As a seasoned politician, Nawaz Sharif duly addressed various constituencies through his pronouncements, some bluster to placate the concerned common Pakistani in the bazaar and the jawan on the frontlines, highlighting ‘tit-for-tat’ capabilities to satiate more reactionary and Jihadi audiences, stressing on ‘regional’ dimension to attract the attention of bigger powers, and not forgetting to use the ‘peace’ word to underpin the overall benign intent, perhaps in the wake of his country’s growing isolation on the attendance at the now postponed SAARC summit in Islamabad.
It may not be, however, too far-fetched to imagine that Nawaz might have enjoyed a moment of strange, sadistic sense of reproval and redemption against the deep state for being tactically humbled at its own game by the Indians. Having suffered personally and politically for long at the hands of Rawalpindi, the schism between the two Sharif’s clearly unfolded in the manner of their responses to the Indian action. As General Rahil Sharif’s term as Chief of the Army Staff comes near its end, there have been increasing calls for him to play a future, larger role in the muddled political landscape of Pakistan. Therefore, the irony of ISPR statement “…there has been no surgical strike by India, instead there had been cross border fire initiated and conducted by India which is an existential phenomenon at this juncture…” could not be more stark.
The fauji Sharif is renowned to be a wise professional, and having closely seen the uneven path Musharraf took and the denouement he faced, the COAS would probably prefer a quiet retirement like his predecessor, General Kayani.
Finally, the fourth bluff called is at the domestic political level, in India. A large number of Indians, including those of anarchist and ultraliberal oriented, believe that Kashmir is India’s Achilles Heel and in light of spurt in unrest in the Valley, and sharp rise in insurgent activities, it is imprudent to risk a war with Pakistan with overt military action. Such actions would further ‘embolden’ the deep state, demoralise rational civil society voices, internationalise the Kashmir issue more and permanently damage the fragile process of diplomatic engagement with Pak. Moreover, India’s economic bull run could be halted or slowed down by the spectre of war between the two nuclear armed neighbours.
These kind of fears reportedly dominated the strategic decision making at New Delhi in the aftermath of the 2008 Mumbai terrorist attacks of ‘26/11’ when India had considered conducting retributive airstrikes on targets within PoK but ultimately held back. The 2016 political decision to approve surgical strikes across the LoC would go a long way in convincing naysayers to assume more supportive positions against dealing with cross border terrorism. The fact that domestically in India, all major political parties expressed supportive positions to the government’s decision, marks a new chapter in India’s political outlook to use of force against terrorism emanating from Pak soil. The statements from major powers, including China, were quite balanced and hardly appear to side with Pakistan on the Kashmir issue.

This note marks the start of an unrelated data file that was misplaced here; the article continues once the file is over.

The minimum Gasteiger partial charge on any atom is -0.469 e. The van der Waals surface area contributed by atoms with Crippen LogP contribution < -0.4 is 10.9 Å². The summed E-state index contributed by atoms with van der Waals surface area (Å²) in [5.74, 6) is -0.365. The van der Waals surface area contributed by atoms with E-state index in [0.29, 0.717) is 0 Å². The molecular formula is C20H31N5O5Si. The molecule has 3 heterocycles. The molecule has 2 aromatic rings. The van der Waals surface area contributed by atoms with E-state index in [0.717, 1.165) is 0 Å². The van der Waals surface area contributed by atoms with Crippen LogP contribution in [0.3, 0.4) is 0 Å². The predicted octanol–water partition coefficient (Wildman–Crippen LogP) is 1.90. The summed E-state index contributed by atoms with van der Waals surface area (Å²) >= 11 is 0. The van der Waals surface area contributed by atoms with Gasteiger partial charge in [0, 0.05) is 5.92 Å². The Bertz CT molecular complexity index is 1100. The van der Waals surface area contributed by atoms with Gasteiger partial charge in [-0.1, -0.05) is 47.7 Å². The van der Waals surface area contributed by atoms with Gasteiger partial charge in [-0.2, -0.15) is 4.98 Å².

In the final reckoning, Pakistan’s recourse to bluffing as a response to India’s outrage over terrorism emanating from Pak soil may well steadily become a discreditable choice for the deep state. Unpleasant domestic realities are slowly but surely catching up with the institutional backers of anti-India jihadi tanzeems. Stretched on eastern and western frontiers, in different operational postures, the Pak Army finds it harder to maintain the older, more comfortable pattern of peacetime deployment, thereby also having to contend with more stressful working conditions for the troops.
The long term sustainability of enhanced operational posture becomes questionable as budgets come under strain, foreign military aid hard to come by and that too, with conditions, and the national economy standing on crutches lent by IMF and World Bank. The China factor, which Pakistan invariably banks on in its security outlook, has been affected in recent years due to growing internal instability, including incidents of violence against Chinese citizens working in Pakistan. Recently, in a lesser known incident on 27 September 2016, two Chinese engineers were killed in a claymore mine explosion in Windar Kinraag area of Hub district in the province of Balochistan, where an insurgency has been challenging the writ of the state since decades. However, despite the external and internal incentives to seek lasting peace with India, it is highly unlikely that the deep state will give up the proxy path it has chosen to ‘teach India a lesson’ and wrest Kashmir from India.
GHQ may be unsure where and how it will end, but the Guderians of Rawalpindi know no other way than to fight with conceit and deceit. Supremacist and racist predilections stemming from a distorted interpretation of history, a deep longing for revenge against India over loss of East Pakistan (1971), Siachen(1984) and growing influence of radical Islamic ideology among the rank and file, all make an incendiary cocktail for the deep state’s phosphorous of white lies to be subsumed as truth in the Pakistani mindscape. Given the realities, India has no choice but to prepare for a long and continued winter of troubled relations with its western neighbour, whose behaviour will remain characterised by irrationality and unreason, in resonance with the title of a well-known book authored by Dr C Christine Fair, “Fighting to the End: Pakistan Army’s Way of War”. Way to go Rawalpindi! “Par Murshid, marwa na daina.”